Retail sector robust despite tough times

MALAYSIAN consumers are still spending, albeit more cautiously, as evidenced by the packed shopping centres throughout the country during last year's Christmas and year-end holidays, as well as the recent Chinese New Year festival. 

The Malaysian Institute of Economic Research's Consumer Sentiments Index rose 13.6 points to settle at 116.1 in the fourth quarter of 2005, up from 102.5 in the third quarter, as year-end bonuses and festivities lifted sentiments.  

RAM Consultancy Services Sdn Bhd managing director and chief economist Dr Yeah Kim Leng expects private consumption growth to moderate to 7%-8% this year, a pace which he believes is still robust as well as sustainable. 

Last year, private consumption grew at an inflation-adjusted rate of 9.3% for the first nine months. In current prices, it rose 11.6%, which was similar to the growth in 2004.  

“Last year's performance affirmed our expectation about the continuing strength of consumer spending, despite a slight erosion in purchasing power due to rising prices,” Yeah said. 

According to him, consumer spending would be boosted by continuing job and income growth, new household formation, rise in rural income due to strong commodity prices and, overall, a reasonably positive economic outlook.  

Dr Yeah Kim Leng

He noted that a stronger stock market performance this year, as expected by many equity houses, could also provide the additional encouragement for consumers to spend more.  

“Consumer financing, while expected to be more expensive this year due to the likely increase in interest rates to combat rising inflation, remains accommodative as the financial system is flushed with liquidity and banks are competing more intensely,” he said. 

That said, Retail Group Malaysia managing director Tan Hai Hsin believes local retailers would still need to use price discounts, free gifts, lucky draws, loyalty programmes, advertisements and instalment schemes to attract shoppers to buy more in 2006.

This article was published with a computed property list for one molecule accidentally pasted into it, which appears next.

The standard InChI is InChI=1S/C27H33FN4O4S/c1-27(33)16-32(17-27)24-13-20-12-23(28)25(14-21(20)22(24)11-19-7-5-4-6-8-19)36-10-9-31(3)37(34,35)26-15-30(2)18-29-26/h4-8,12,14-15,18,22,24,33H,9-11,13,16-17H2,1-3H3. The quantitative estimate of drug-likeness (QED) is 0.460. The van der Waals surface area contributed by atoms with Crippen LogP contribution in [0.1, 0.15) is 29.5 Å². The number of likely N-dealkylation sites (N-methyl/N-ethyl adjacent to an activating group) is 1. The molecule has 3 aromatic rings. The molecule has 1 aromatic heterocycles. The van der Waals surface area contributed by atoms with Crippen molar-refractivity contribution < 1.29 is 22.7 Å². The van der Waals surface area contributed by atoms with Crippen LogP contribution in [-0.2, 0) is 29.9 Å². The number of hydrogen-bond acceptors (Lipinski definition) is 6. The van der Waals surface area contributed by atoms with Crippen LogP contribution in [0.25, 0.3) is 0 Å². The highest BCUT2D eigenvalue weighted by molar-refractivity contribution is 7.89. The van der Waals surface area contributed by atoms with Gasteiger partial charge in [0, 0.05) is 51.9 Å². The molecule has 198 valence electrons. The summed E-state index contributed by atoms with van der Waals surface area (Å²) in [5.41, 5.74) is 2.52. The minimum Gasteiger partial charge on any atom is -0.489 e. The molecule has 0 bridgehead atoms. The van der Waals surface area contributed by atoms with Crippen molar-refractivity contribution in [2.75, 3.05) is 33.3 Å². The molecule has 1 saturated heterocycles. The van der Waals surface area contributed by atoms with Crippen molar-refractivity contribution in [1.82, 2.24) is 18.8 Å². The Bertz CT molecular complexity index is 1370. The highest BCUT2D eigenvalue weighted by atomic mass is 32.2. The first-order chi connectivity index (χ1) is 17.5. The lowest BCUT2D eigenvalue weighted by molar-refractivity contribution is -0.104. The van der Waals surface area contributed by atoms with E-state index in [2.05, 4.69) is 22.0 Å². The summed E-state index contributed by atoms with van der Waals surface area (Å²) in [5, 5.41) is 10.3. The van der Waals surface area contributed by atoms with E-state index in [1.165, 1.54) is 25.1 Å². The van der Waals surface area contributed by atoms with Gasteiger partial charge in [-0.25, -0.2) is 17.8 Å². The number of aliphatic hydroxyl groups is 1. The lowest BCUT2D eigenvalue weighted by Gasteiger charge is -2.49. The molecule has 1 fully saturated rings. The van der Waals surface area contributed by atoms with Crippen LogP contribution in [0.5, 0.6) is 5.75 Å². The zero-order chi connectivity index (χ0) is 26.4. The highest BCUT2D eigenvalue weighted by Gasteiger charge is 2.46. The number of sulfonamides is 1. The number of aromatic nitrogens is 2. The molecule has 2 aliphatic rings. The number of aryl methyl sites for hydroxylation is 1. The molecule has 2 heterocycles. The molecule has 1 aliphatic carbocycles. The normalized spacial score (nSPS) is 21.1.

Tan said higher borrowing costs would affect sales of big-ticket items, including home furniture and fixtures, home furnishing goods, household appliances as well as electrical and electronic goods. 

“The higher borrowing costs will also mean consumers will now have to pay more for their monthly housing loan instalments and spend less on retail goods and services. This will have some impact on retail sales,” he said. 

RAM’s Yeah concurs. “While growth opportunities abound, retail players will have to brace for a higher-than-expected cost increase and credit tightening, which may crimp consumer demand.  

“At the same time, they would have to develop market niches and customer loyalty programmes to differentiate themselves from the growing number of competitors, including new distribution channels such as online purchases and direct sales,” he said. 

Mayban Research noted that retailers would have to brace themselves for tougher times ahead, especially as consumers were now more cautious of their spending. 

“Retail sub-sectors, which recorded the lowest growth in the first half of 2005, were the specialty stores – photography, optical, sporting goods, jewelleries and toys – reaffirming our view that consumers are shying away from non-essential items. 

“We believe this trend will persist in the near term, with departmental stores, fashion retailers and hypermarkets emerging as the winners in the current operating environment,” the research house said. 

On a brighter note, Tan expects the price war among major retailers like the supermarket and hypermarket operators to continue this year, thus keeping prices low, especially for essential items. 

“This will help to maintain the purchasing power of consumers,” he said. 

In addition, Tan anticipates retail spending to increase as the Government has been giving generous allowances to civil servants since last year.  

The retail consultant is still maintaining its retail sales growth projection of 8% for the year. 

Mayban Research, meanwhile, has a neutral stance on the retail sector. 

The Store Corp Bhd continues to be the research house's top pick for the retail sector due to its compelling valuations. 

“A major drawback of this stock though is its lack of liquidity,” it said. 

Mayban Research also likes Aeon Co (M) Bhd's business model and experienced management. However, it is maintaining a “hold” call on the stock due to its rich valuations. 

“A generous dividend yield continues to be Amway (M) Holdings Bhd's main investment case, although we are concerned about its sluggish core distributor force growth and weakening margins due to intense competition in the direct-selling industry,” it said. 

 TSTORE :  [Stock Watch]  [NewsAEON :  [Stock Watch]  [NewsAMWAY :  [Stock Watch]  [News]

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